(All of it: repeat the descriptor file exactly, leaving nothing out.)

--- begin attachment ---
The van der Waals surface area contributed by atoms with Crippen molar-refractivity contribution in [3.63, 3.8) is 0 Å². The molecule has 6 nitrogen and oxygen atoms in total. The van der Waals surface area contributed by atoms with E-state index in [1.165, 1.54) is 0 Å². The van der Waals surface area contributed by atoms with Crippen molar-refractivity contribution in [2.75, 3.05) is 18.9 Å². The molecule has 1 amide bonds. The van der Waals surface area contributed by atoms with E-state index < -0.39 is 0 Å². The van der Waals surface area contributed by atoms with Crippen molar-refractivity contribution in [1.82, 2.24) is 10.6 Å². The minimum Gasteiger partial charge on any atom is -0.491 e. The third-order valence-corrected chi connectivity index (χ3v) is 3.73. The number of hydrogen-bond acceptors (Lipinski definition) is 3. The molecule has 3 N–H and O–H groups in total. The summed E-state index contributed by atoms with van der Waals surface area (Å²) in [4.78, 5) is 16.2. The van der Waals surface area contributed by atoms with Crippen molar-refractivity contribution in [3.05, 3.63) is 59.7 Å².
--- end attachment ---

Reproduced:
The van der Waals surface area contributed by atoms with Crippen molar-refractivity contribution in [3.63, 3.8) is 0 Å². The molecule has 6 nitrogen and oxygen atoms in total. The van der Waals surface area contributed by atoms with E-state index in [1.165, 1.54) is 0 Å². The van der Waals surface area contributed by atoms with Crippen molar-refractivity contribution in [2.75, 3.05) is 18.9 Å². The molecule has 1 amide bonds. The van der Waals surface area contributed by atoms with E-state index < -0.39 is 0 Å². The van der Waals surface area contributed by atoms with Crippen molar-refractivity contribution in [1.82, 2.24) is 10.6 Å². The minimum Gasteiger partial charge on any atom is -0.491 e. The third-order valence-corrected chi connectivity index (χ3v) is 3.73. The number of hydrogen-bond acceptors (Lipinski definition) is 3. The molecule has 3 N–H and O–H groups in total. The summed E-state index contributed by atoms with van der Waals surface area (Å²) in [4.78, 5) is 16.2. The van der Waals surface area contributed by atoms with Crippen molar-refractivity contribution in [3.05, 3.63) is 59.7 Å².